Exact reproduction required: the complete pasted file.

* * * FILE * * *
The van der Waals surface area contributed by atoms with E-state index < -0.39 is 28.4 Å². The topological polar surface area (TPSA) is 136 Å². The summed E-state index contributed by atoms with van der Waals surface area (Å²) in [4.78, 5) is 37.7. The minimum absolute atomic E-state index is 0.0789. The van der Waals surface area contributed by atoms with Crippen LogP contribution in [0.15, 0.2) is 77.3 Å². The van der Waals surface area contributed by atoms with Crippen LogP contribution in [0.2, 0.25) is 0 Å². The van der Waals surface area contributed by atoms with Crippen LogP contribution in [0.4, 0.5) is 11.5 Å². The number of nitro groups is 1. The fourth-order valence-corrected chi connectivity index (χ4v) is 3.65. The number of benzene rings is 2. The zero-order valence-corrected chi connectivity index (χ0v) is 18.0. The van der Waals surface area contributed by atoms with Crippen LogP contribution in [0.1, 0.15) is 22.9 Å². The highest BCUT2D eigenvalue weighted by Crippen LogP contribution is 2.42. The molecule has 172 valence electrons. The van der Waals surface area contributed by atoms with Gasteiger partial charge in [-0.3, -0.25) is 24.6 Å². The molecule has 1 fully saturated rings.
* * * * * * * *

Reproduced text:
The van der Waals surface area contributed by atoms with E-state index < -0.39 is 28.4 Å². The topological polar surface area (TPSA) is 136 Å². The summed E-state index contributed by atoms with van der Waals surface area (Å²) in [4.78, 5) is 37.7. The minimum absolute atomic E-state index is 0.0789. The van der Waals surface area contributed by atoms with Crippen LogP contribution in [0.15, 0.2) is 77.3 Å². The van der Waals surface area contributed by atoms with Crippen LogP contribution in [0.2, 0.25) is 0 Å². The van der Waals surface area contributed by atoms with Crippen LogP contribution in [0.4, 0.5) is 11.5 Å². The number of nitro groups is 1. The fourth-order valence-corrected chi connectivity index (χ4v) is 3.65. The number of benzene rings is 2. The zero-order valence-corrected chi connectivity index (χ0v) is 18.0. The van der Waals surface area contributed by atoms with Crippen LogP contribution in [0.1, 0.15) is 22.9 Å². The highest BCUT2D eigenvalue weighted by Crippen LogP contribution is 2.42. The molecule has 172 valence electrons. The van der Waals surface area contributed by atoms with Gasteiger partial charge in [-0.3, -0.25) is 24.6 Å². The molecule has 1 fully saturated rings.